It took me awhile, but I’ve read the entire ISG report.
My detailed thoughts are over at Midtopia. Here at Donklephant I’ll do the executive summary.
There’s nothing earth-shattering in their analysis of the current situation, and nothing paradigm-shifting in their proposed solutions. But both are very solid, very reasonable. I came away with two impressions:
1. The report’s biggest contribution may be a shifting of the debate, because it rather authoritatively makes assertions about various things that have been bones of contention for years. War opponents will be unhappy with its conclusion that Iraq is of critical interest to the U.S.; war supporters will be unhappy with a whole slew of things, mostly relating to the reality on the ground and the prospects for certain pet strategies. The analysis will be familiar to anyone who frequents centrist sites. So in a way, the ISG report is another triumph for moderates.
2. The fact that the conclusions are obvious, reasonable and workable says volumes about the alternate reality the Bush administration has been living in. Because it didn’t take a genius or an expert to write this report; many, many bloggers and other observers have come up with many of the same recommendations. This is common sense stuff — and the administration somehow missed it.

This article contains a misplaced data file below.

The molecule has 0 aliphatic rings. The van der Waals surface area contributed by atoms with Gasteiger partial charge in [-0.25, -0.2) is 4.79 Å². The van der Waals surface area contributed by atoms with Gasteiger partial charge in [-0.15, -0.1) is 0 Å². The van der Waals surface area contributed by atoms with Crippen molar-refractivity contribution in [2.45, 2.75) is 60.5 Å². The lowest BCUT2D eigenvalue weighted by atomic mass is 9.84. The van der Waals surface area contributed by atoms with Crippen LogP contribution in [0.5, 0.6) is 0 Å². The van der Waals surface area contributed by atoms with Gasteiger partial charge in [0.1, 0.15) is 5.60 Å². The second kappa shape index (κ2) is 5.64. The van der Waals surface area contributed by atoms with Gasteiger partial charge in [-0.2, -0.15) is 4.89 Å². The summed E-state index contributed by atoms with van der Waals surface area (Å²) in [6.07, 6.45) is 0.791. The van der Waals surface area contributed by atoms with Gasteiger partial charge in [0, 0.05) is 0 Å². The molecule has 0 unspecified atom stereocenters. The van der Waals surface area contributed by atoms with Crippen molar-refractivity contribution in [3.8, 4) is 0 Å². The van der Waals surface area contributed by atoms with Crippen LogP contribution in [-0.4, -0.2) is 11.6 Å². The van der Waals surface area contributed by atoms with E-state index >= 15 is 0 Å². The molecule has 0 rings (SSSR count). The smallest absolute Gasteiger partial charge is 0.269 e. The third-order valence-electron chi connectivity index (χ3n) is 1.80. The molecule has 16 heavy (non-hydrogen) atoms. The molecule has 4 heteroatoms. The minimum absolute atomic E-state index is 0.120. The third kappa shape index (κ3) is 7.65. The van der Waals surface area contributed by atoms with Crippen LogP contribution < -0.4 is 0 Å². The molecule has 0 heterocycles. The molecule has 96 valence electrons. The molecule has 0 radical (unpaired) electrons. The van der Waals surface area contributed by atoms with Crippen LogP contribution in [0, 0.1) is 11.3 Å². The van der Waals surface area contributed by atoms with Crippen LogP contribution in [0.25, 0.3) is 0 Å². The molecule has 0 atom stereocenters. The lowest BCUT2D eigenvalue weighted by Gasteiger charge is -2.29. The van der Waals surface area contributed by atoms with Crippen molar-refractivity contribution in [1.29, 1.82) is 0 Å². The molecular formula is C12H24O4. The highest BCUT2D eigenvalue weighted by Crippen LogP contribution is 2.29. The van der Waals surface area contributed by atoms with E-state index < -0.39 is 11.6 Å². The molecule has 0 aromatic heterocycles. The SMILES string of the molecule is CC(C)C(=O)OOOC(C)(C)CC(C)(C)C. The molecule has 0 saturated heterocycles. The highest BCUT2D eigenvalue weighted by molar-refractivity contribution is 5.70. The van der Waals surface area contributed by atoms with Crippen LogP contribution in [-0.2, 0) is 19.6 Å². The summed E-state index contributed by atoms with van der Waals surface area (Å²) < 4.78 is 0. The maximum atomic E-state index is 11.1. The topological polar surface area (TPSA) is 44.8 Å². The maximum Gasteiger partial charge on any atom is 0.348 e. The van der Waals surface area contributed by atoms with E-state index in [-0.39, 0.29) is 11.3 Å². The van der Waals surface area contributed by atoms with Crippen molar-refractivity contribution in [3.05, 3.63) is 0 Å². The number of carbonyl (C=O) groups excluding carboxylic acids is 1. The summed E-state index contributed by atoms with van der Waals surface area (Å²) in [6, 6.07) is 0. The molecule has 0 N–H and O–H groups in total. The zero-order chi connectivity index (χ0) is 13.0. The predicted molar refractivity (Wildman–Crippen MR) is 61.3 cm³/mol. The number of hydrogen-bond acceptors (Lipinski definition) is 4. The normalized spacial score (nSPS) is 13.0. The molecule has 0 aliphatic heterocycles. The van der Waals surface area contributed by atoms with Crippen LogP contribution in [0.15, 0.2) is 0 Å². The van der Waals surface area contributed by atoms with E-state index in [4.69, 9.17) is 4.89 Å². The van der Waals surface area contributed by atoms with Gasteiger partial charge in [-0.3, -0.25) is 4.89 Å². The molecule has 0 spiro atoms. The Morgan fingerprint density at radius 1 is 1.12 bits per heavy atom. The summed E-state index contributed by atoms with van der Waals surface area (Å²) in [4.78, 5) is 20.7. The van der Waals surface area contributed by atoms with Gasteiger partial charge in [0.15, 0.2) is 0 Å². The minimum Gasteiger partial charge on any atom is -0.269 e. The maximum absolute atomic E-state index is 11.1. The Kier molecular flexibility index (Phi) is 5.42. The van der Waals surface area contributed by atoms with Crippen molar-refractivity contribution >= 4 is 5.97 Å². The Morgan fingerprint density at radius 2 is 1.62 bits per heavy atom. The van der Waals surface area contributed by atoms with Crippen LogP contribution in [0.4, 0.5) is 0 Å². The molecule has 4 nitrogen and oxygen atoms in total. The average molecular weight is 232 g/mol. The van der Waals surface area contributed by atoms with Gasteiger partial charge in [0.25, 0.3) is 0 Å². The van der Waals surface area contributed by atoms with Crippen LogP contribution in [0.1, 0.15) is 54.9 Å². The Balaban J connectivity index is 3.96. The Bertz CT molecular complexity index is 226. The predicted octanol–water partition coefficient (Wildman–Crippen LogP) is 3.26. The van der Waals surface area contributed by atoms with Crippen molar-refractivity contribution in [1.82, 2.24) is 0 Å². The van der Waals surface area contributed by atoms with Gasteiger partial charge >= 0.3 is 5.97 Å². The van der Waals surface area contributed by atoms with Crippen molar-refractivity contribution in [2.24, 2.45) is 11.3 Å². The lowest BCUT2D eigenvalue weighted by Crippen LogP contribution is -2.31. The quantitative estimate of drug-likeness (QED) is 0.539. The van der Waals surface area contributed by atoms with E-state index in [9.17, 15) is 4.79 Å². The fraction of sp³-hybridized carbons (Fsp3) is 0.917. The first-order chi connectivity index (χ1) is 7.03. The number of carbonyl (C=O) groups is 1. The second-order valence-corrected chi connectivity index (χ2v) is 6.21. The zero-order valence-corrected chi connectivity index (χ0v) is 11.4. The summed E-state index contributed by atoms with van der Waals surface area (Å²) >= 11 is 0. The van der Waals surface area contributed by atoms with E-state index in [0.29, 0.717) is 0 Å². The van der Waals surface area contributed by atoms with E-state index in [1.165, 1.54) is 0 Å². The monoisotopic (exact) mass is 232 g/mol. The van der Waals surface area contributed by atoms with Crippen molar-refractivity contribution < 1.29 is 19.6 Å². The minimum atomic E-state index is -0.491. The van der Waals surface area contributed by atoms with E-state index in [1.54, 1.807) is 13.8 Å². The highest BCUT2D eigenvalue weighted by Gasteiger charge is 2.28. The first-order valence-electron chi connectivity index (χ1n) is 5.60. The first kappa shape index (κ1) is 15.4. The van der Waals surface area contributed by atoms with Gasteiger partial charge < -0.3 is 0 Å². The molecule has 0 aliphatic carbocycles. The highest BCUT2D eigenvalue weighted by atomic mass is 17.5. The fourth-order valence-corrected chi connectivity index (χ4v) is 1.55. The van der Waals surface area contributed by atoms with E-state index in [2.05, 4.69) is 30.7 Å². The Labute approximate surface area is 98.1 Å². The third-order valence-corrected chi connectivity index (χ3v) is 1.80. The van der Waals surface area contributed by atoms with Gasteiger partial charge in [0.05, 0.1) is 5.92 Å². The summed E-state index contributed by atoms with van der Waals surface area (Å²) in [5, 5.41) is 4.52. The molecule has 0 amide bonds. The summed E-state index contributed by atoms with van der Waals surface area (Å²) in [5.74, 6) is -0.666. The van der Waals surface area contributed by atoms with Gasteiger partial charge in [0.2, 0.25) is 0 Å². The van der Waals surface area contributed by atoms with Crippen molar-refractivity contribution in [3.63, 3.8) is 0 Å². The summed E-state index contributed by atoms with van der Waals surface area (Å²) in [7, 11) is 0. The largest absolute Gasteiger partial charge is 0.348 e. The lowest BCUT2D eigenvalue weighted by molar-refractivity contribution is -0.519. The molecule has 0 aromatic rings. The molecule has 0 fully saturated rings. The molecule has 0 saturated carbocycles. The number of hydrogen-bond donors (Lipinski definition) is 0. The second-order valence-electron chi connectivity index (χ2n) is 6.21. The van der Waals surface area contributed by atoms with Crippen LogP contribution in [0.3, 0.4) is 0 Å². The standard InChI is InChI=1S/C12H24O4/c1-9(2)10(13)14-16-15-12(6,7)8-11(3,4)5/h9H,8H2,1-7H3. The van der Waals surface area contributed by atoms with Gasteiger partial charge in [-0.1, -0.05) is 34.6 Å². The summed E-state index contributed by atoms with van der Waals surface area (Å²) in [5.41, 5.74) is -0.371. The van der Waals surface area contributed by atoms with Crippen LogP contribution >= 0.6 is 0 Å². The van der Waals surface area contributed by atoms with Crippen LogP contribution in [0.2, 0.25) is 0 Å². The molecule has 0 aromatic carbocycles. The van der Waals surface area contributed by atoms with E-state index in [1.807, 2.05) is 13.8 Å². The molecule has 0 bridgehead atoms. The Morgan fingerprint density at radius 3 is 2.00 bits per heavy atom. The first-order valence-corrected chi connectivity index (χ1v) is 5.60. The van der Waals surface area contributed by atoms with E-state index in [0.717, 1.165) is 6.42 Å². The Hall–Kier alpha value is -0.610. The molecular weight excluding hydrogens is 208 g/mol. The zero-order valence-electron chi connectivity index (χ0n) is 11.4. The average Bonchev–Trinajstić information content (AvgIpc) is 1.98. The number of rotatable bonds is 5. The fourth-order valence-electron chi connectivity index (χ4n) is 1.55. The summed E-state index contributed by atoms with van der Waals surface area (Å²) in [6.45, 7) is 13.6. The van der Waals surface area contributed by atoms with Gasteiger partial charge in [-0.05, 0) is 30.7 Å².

I have quibbles with some of their points, and questions about the workability of others, but the overall strategy looks solid — and it’s in large part the Democratic “fixed timetable” strategy, though I prefer to think of it as the “Sink or Swim” approach.
In a nutshell, here it is: Provide massive assistance to Iraq, both in troops and in aid. But also give the Iraqi government certain milestones to hit — dismantle militias by May, provincial elections in June, take over all provinces in September.
Meanwhile, we start withdrawing combat forces while increasing the ranks of advisors and trainers. Our timetable is based on the assumption that Iraq will hit its milestones, but they will occur regardless of whether that actually occurs. End result: U.S. combat forces are gone by the end of 2007. If Iraq hit the milestones, it is standing on its own (with continuing U.S. support). If Iraq didn’t — well, we tried.
One question is whether it was a good idea for the ISG to suggest that solving the Iraq problem necessarily means addressing the broader Arab-Israeli conflict. On the one hand, that clearly is an aggravating factor. On the other hand, that particular issue is even more intractable than Iraq. So does that actually help, or does it just make the job harder?
Lots to chew on. My prediction: The Democrats will embrace the ISG plan and use it as a blueprint. Politically it’s a godsend for them: a credible, bipartisan group coming up with a proposal that looks a lot like what many Democrats have been suggesting. War supporters will use the “cut and run” rhetoric at their peril now that the idea of a fixed timetable has received the imprimatur of the Baker Group. Bush will be hard-pressed to resist them, since “stay the course” clearly isn’t working and his credibility on Iraq is about zero.
This entry was posted on Wednesday, December 6th, 2006 and is filed under Foreign Policy, General Politics, Ideas, Israel, Military, News, The War On Terrorism, The World, United Nations, War. You can follow any responses to this entry through the RSS 2.0 feed. You can leave a response, or trackback from your own site.